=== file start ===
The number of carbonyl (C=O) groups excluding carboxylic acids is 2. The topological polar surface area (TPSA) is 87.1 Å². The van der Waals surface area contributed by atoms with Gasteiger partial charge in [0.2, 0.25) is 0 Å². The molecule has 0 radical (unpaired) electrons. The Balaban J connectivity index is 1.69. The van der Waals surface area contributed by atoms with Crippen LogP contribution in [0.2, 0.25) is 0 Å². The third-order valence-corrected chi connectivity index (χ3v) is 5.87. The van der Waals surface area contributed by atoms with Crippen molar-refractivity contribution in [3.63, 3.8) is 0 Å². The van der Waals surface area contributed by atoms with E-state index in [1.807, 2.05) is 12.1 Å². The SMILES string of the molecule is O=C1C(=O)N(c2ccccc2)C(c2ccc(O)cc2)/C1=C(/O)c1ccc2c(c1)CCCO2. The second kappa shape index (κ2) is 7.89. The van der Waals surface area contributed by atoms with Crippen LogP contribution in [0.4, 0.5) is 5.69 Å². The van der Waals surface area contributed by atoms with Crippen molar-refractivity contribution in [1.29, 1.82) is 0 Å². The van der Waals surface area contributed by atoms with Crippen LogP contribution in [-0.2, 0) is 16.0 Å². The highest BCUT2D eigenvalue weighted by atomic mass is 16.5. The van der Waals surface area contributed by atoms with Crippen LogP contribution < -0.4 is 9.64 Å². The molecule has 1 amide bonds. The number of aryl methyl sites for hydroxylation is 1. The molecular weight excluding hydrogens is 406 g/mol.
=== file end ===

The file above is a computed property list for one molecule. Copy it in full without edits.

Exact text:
The number of carbonyl (C=O) groups excluding carboxylic acids is 2. The topological polar surface area (TPSA) is 87.1 Å². The van der Waals surface area contributed by atoms with Gasteiger partial charge in [0.2, 0.25) is 0 Å². The molecule has 0 radical (unpaired) electrons. The Balaban J connectivity index is 1.69. The van der Waals surface area contributed by atoms with Crippen LogP contribution in [0.2, 0.25) is 0 Å². The third-order valence-corrected chi connectivity index (χ3v) is 5.87. The van der Waals surface area contributed by atoms with Crippen molar-refractivity contribution in [3.63, 3.8) is 0 Å². The van der Waals surface area contributed by atoms with E-state index in [1.807, 2.05) is 12.1 Å². The SMILES string of the molecule is O=C1C(=O)N(c2ccccc2)C(c2ccc(O)cc2)/C1=C(/O)c1ccc2c(c1)CCCO2. The second kappa shape index (κ2) is 7.89. The van der Waals surface area contributed by atoms with Crippen LogP contribution in [0.4, 0.5) is 5.69 Å². The van der Waals surface area contributed by atoms with Crippen molar-refractivity contribution in [1.29, 1.82) is 0 Å². The van der Waals surface area contributed by atoms with Crippen LogP contribution in [-0.2, 0) is 16.0 Å². The highest BCUT2D eigenvalue weighted by atomic mass is 16.5. The van der Waals surface area contributed by atoms with Crippen LogP contribution < -0.4 is 9.64 Å². The molecule has 1 amide bonds. The number of aryl methyl sites for hydroxylation is 1. The molecular weight excluding hydrogens is 406 g/mol.